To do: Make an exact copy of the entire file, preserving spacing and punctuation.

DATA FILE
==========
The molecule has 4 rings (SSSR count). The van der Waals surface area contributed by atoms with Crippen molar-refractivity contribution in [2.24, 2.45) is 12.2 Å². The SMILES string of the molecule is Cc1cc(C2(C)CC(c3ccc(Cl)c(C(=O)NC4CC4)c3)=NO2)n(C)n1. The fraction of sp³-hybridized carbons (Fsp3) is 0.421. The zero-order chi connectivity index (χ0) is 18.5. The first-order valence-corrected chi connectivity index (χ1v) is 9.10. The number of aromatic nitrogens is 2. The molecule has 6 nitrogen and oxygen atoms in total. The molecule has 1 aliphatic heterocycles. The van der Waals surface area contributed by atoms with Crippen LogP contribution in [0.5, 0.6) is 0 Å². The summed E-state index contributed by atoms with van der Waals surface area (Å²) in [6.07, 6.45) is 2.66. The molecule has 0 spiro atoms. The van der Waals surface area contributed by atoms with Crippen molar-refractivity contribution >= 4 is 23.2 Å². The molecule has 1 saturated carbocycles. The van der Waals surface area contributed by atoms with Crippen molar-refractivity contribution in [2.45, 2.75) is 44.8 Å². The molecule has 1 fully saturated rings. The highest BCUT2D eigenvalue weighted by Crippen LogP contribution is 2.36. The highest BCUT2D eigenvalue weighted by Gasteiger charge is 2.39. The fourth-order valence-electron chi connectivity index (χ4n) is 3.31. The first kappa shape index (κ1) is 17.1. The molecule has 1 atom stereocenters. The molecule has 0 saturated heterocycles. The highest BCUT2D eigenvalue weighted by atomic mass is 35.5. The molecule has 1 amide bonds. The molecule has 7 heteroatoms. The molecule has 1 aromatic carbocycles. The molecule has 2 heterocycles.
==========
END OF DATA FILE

The molecule has 4 rings (SSSR count). The van der Waals surface area contributed by atoms with Crippen molar-refractivity contribution in [2.24, 2.45) is 12.2 Å². The SMILES string of the molecule is Cc1cc(C2(C)CC(c3ccc(Cl)c(C(=O)NC4CC4)c3)=NO2)n(C)n1. The fraction of sp³-hybridized carbons (Fsp3) is 0.421. The zero-order chi connectivity index (χ0) is 18.5. The first-order valence-corrected chi connectivity index (χ1v) is 9.10. The number of aromatic nitrogens is 2. The molecule has 6 nitrogen and oxygen atoms in total. The molecule has 1 aliphatic heterocycles. The van der Waals surface area contributed by atoms with Crippen LogP contribution in [0.5, 0.6) is 0 Å². The summed E-state index contributed by atoms with van der Waals surface area (Å²) in [6.07, 6.45) is 2.66. The molecule has 0 spiro atoms. The van der Waals surface area contributed by atoms with Crippen molar-refractivity contribution >= 4 is 23.2 Å². The molecule has 1 saturated carbocycles. The van der Waals surface area contributed by atoms with Crippen molar-refractivity contribution in [2.45, 2.75) is 44.8 Å². The molecule has 1 fully saturated rings. The highest BCUT2D eigenvalue weighted by Crippen LogP contribution is 2.36. The highest BCUT2D eigenvalue weighted by Gasteiger charge is 2.39. The fourth-order valence-electron chi connectivity index (χ4n) is 3.31. The first kappa shape index (κ1) is 17.1. The molecule has 1 atom stereocenters. The molecule has 0 saturated heterocycles. The highest BCUT2D eigenvalue weighted by atomic mass is 35.5. The molecule has 1 amide bonds. The molecule has 7 heteroatoms. The molecule has 1 aromatic carbocycles. The molecule has 2 heterocycles.